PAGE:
Friday, December 09, 2005

Poles Will Wander

It has been well known for many years that the magnetic field of the earth is somewhat unstable and that as a result the magnetic poles "wander" or move gradually over time. This piece says recent studies show that the north magnetic pole (both poles move - I think we are Northern Hemisphere chauvinists) is moving more quickly in recent years than it has in the past. Alaska may not have the intense Northern Lights that it does today if this trend continues, the piece avers.

This interesting phenomenon is a boon for archaeologists and geologists due to a principle called remnant magnetism. When magnetic iron-bearing minerals crystallize or when they settle slowly out of a liquid medium, individual mineral grains align themselves with the existing magnetic field of the earth. Over long periods of time, when new minerals are deposited, the alignment changes as the pole moves. By measuring polarity, variations in intensities, and changes in inclinations through a sequence of sediments or rocks, researchers can reconstruct paleomagnetic history.

This shows how the north magnetic pole has moved over the last couple of thousand years. This reconstruction is a benefit to archaeologists, as heating soils to high temperatures causes their mineral grains to change their remnant magnetism to the pole alignment at the time of the heating. Through a technique called archaeomagnetic dating the inclination of mineral grains in clays from ancient firepits or kilns, can be compared with the known "track" of the pole and a date derived. This technique is not used as much as radiocarbon as it is an exacting process to gather the soil samples - a specialist has to come visit your site to do it. It is much easier to take carbon samples and mail them in to a lab. But it is a good fall-back technique.

Geologists use paleomagnetic studies for dating purposes, but also have used the techniques to map continental drift. One aspect of paleomagnetism that has fascinated me since I took Geology 112 at Tulane, is that numerous times in the past the poles have done more than just wander - they have reversed positions entirely. A compass needle would have pointed north at some times and south at others. Geophysicists have been able to document more than 400 polarity reversals over the last 330 million years. This graph shows the polarity reversals over the last 4 million years. Average interval between reversals is about 700,000 years, though the standard deviation is high. Looking at this chart you can see the last one was about 800,000 years ago - so we're due.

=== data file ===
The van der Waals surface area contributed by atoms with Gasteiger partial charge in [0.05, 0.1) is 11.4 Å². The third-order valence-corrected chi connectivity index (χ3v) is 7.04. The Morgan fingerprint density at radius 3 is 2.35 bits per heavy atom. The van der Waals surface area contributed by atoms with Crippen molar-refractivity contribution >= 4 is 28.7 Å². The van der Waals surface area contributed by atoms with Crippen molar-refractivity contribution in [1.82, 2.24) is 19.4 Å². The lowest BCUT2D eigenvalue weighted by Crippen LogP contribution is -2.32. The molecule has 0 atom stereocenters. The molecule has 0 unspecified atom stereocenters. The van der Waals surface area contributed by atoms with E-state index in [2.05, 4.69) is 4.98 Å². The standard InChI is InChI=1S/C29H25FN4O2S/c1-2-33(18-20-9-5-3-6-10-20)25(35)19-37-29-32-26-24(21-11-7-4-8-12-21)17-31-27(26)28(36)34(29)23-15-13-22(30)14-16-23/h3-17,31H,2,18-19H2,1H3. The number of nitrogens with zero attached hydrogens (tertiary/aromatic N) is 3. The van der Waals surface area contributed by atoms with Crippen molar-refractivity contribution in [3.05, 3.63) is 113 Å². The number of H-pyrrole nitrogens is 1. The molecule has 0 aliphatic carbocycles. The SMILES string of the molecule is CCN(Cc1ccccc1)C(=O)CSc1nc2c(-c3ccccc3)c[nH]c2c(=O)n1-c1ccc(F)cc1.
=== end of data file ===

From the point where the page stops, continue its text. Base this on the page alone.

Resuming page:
What would a polarity reversal due to our civilization? Compasses would be the least of our worries - what would the effect be on generators or electric motors for example? Supposedly the reversal events occur over periods of hundreds or even several thousand years, but it's hard to imagine what a transitional period would be like. We conceive of polarity as a binary phenomenon. Maybe a geophysicist out there can explain it to us.

I've thought for many years that a polarity reversal should join an asteroid strike on our planetary worry list. What do you think?


Mary Strachan Scriver said...

Reid, I'm glad you took on this subject. I've already been worrying about it for a long time. It seems to me that something very large and subtle is happening to the whole planet -- but maybe that's just because we see crust events so vividly via the media. I'm just so very conscious that we've done a lot of things in the last ten thousand years that could be undone much more quickly.

Prairie Mary

Reid Farmer said...

It's interesting, but I have NEVER read anything in the popular press that talks about polarity reversals - even this one about the wandering pole doesn't mention that. Yet you read a couple or three pieces a year about asteroid strikes. Compare the timing: the last asteroid or major meteorite was Chixculub at about 60M years ago. We have had all these reversals in the last 4M years.

I doubt that they mean anything to animals or primitive humans - although there has not been one since we have been a species. But we should seriously think about what the effect would be on everything electronic that we depend on now.